HomeBlogsMister Tim's blog The astonishing, magnificent Harmony Sweepstakes

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Contemporary a cappella would not be what it is today without the Harmony Sweepstakes.  Do you have any idea how influential the competition is?  How vital it has been to the growth and dissemination of contemporary a cappella?

What started out as a regional festival 25 years ago has become an annual national competition.  Just the longevity is reason to take note.  25 years. 

Nearly every professional American a cappella group has competed in the Harmony Sweepstakes at some time.  Winning the national competition, while not a guarantee of success, serves as a declaration, a coming out party if you will, of the next hot things on the scene.  Just by glancing down the list of winners, you’re witnessing the history of the development of contemporary a cappella.  Except for the barbershop.  I'm not entirely sure how the Sweeps fits in with barbershop.

Name another event, opportunity, or occasion that has universally served to attract, inspire, train, and improve contemporary a cappella talent on such a pervasive scale. 

An annual event that brings in regional talent, challenges to raise the level of their art, allows them to showcase their act.  The best talent selected to travel to a national gathering of the best groups from the United States and, more and more frequently, the world.  Friendships are formed.  Networks are built.  Ideas are shared.  Horizons are expanded.  Large-scale cross-pollination.

Does that happen anywhere else, on that scale, in the a cappella world?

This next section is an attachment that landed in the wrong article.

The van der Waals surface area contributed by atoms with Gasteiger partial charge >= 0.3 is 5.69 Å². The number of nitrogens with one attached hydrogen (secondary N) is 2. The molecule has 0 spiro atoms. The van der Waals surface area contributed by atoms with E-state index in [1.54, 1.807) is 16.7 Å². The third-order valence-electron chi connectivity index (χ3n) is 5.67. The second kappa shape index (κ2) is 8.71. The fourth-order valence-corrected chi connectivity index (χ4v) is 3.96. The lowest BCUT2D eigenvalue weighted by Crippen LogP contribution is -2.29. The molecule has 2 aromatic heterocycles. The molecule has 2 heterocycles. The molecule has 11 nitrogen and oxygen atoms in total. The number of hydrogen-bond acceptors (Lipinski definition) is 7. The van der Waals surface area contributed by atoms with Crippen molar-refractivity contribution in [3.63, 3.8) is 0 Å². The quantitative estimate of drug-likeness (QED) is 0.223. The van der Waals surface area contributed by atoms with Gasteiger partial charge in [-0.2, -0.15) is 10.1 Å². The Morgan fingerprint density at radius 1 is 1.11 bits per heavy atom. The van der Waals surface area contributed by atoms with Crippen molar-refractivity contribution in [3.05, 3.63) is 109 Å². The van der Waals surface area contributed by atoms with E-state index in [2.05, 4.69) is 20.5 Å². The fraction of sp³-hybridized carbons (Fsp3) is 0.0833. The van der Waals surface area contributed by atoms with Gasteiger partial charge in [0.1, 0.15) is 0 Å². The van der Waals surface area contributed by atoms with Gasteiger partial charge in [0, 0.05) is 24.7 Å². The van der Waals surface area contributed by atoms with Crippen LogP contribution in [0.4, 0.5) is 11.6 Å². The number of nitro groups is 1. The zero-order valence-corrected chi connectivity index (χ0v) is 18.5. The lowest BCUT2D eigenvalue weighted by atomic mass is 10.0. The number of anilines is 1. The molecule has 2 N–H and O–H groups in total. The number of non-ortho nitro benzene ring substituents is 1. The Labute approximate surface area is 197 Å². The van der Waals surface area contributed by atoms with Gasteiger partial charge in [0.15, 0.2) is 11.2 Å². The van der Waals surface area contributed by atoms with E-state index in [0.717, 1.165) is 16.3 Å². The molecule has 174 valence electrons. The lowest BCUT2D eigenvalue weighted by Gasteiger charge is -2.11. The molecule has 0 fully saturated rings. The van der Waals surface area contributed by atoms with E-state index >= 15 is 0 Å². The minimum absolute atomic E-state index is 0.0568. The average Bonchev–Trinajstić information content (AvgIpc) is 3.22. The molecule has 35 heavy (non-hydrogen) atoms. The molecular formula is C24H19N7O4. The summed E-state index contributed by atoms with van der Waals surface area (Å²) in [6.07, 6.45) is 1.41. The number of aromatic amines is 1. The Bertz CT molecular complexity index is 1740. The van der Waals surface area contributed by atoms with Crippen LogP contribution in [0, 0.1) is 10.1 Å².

Long live the Harmony Sweepstakes!

Comments

so...

 

Is it (winning) a product of being a good groups or the catalyst for 'fame'?

Good, better, oatmeal!

 Winning is a product of being good.  Meaning, I don't think there has ever been a poor group that has won.  They've all been great, they've all put on great performances, they've all been worthy champions.

But there have been plenty of great groups that have competed and not won.  In many instances, the best groups don't fit the competition format, or don't come off well in a shorter set, or (and I think this applies to many, many top pro groups) their product relies on mics and sound to totally work, and in a conrolled 'flat' competition environment they aren't as impressive as they if they get to control the environment more.

The flip side: winning is no guarantee, I think not even a catalyst to fame.  If anything, it might be validation for a group that's on their way, but there is not enough coverage of the event, not enough exposure to actually drive any kind of long-term success.  Maybe short-term cd sales, maybe a little bit of acknowledgement in the a cappella world, but no guarantee.

Circumstances can help

I agree with Tim, and further stress the point that sometimes it matters which judges you get, sometimes it matters what region you compete in originally, the sound plays a big part, etc.  Circumstances make a difference.

See my somewhat related blog on this point here, as it relates to the West region's domination of the ICCA: http://www.casa.org/node/5168

--Dave Brown

now: Mouth Off host | ICCA & CARA Judge

then: CASA president, CASAcademy director, CASA Bd of Directors | BYU Vocal Point | Noteworthy co-foun

Sweeps Finals

Glad you had a great time!

It was a very interesting show.   

On a side note, I was really glad an act like MouthBeats was part of the competition.  It set off a huge dialogue in the judges' conference, which is always good.  :  )   

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